Dr. Wendy Sung’s research and teaching is centered on histories of racial formation, emerging media, and spectatorship and memory practices.
Her current book project, Sights of Racial Violence: New Media Technologies and Acts of Watching, Memory, and Legitimation, examines the relationship between race, technology, and media cultures through the phenomenon of watching racial violence in 20th and 21st century American culture. Excavating a visual history of spectacular anti-Black violence across new forms of media, the book argues that racial violence is instrumentalized as a type of cultural and social beta-testing for emerging media’s value and “newness.” Her research illuminates how this hidden relationship created new racial formations and modes of witnessing integral to the concepts of freedom, technological advancement, and racial progress.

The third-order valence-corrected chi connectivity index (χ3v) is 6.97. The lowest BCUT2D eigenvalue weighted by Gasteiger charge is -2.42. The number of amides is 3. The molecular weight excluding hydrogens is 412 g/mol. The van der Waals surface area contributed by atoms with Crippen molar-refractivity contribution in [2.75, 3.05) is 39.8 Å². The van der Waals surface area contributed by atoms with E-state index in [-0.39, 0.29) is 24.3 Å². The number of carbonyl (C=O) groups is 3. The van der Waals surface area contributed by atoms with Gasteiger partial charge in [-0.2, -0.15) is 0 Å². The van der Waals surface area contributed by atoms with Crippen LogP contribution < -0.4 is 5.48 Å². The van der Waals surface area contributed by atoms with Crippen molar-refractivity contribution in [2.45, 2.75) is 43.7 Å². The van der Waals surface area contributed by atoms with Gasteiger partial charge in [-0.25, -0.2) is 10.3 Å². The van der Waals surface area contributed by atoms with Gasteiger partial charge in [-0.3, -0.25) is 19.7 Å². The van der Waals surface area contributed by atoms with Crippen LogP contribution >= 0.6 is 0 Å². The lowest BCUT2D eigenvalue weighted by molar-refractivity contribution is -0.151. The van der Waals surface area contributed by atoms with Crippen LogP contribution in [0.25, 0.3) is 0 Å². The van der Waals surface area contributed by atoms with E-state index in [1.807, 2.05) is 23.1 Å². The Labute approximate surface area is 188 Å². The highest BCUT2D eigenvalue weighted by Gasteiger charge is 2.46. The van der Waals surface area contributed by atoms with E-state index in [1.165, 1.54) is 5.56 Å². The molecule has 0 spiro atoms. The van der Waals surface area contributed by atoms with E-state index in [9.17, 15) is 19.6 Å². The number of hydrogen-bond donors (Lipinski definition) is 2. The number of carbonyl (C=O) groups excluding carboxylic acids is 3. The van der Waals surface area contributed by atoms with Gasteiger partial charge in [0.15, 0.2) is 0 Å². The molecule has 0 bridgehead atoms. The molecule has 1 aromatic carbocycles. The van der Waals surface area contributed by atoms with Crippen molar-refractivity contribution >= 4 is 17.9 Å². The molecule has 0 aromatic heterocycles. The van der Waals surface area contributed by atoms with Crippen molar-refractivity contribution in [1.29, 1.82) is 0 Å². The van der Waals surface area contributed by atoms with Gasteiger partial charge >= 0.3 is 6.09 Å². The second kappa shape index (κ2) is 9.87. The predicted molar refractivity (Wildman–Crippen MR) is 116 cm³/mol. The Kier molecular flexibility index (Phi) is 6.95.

Sung is an alumna of the UC President’s Postdoctoral Fellowship Program and her most recent work appears in Global Asian America: Transnational Media and Migration (NYU Press). Currently an Assistant Professor in the School of Arts, Technology, and Emerging Communication, she holds a PhD in American Culture from the University of Michigan and a Master’s from USC’s Critical Studies in the School of Cinematic Arts.